Edmonton: 3 for Dick

by julietseven



The day Dick died, Mum –

everybody calls her that –

sat in the chesterfield and spoke

unstopping for 2 hours, sighing

only sometimes.  Murdered

aunt, diabetic friend, cancers, cars, no good

hearts. She listed every death that sprang

to mind – the young mother next door

with bumps on her head, roe

antlers gone wrong. Would

that she were back in Ukraine, leaping

through fresh spring snow,

the horn for the chase not yet sounded.

Instead, she’s dying here in Edmonton, dear

only to her own –

Row row row.   The boat. The poppies.

The round repeated lest

we forget. The recitation. Mum

talks on: The day Dad died (No, not Dick –

too close!).  Her own Dad. found upright

in his chair, lips half-parted,

as if he were waiting to speak.


Dressed in brown all the way down,

Dick rarely gets up from the chesterfield.

His feet bare, he lies there

watching tv. Skinny old man.

The Undertaker.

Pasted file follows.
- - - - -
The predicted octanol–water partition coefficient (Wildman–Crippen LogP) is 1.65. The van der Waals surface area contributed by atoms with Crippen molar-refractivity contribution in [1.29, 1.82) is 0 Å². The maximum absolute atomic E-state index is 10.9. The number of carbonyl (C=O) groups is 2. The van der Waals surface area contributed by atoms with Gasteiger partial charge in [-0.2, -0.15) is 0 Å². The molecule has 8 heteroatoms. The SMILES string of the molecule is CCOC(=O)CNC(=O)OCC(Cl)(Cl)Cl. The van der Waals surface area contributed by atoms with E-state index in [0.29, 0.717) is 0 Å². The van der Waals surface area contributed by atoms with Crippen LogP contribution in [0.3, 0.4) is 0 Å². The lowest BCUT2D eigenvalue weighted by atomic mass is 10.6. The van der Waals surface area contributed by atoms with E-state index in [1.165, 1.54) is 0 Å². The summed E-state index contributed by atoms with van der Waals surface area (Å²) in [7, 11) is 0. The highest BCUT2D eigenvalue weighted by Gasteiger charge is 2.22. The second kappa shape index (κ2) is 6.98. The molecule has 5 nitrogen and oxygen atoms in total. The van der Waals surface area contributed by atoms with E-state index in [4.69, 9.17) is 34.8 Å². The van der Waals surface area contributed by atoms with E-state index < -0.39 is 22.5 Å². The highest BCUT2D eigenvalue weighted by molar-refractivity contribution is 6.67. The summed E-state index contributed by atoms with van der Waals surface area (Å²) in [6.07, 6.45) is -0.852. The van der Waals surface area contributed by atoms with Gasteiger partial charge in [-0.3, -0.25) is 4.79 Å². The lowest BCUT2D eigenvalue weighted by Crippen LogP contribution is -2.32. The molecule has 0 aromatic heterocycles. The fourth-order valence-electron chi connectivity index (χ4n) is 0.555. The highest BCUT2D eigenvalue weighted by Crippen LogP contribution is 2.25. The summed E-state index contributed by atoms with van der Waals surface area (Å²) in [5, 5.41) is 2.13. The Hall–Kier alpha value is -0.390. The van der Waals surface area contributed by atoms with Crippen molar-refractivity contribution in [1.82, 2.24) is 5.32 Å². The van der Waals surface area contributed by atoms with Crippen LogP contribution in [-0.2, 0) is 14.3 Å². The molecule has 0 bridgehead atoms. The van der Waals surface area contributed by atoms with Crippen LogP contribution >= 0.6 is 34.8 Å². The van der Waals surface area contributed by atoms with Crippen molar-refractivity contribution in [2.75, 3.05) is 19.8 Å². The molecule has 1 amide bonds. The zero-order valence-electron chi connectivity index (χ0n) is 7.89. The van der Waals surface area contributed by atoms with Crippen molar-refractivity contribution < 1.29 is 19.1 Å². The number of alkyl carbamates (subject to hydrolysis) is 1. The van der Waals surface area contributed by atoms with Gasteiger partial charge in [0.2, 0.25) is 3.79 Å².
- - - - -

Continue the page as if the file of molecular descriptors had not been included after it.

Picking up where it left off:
There’s a great athlete.

Watch what happens now.

Down in the dark, by the washer

and dryer, Dick’s den:

a stack of tapes, flicker of frames,

world without end.

No script, Dick says. No way.

You can’t fake wrastlin’.

The basement’s cold. This story’s

been told a hundred times.

My god, that’s gotta hurt.

See how he flips the poor bastard?


Rewind.  He shows you the flip

again,  slapping his thigh

as the Undertaker’s rival hits the mat.

The Undertaker leaning back in the ropes.

The Undertaker’s skin gleaming.

The Undertaker triumphant.


My dad jacked off on a rock 

and the sun hatched me,

was Dick’s line.

He passed that one

down to his only son

who carries the family name

with its cock-strutting sounds,

and carried too, finally, Dick’s

box of bones

into the Rockies.

He crowed at daybreak,

a quick cough of grief,

then poured the clattering

syllables,  Dick’s teeth and hair,

ashes all, into a river where

white water spills on northern rock,

cross-hatched by the sun.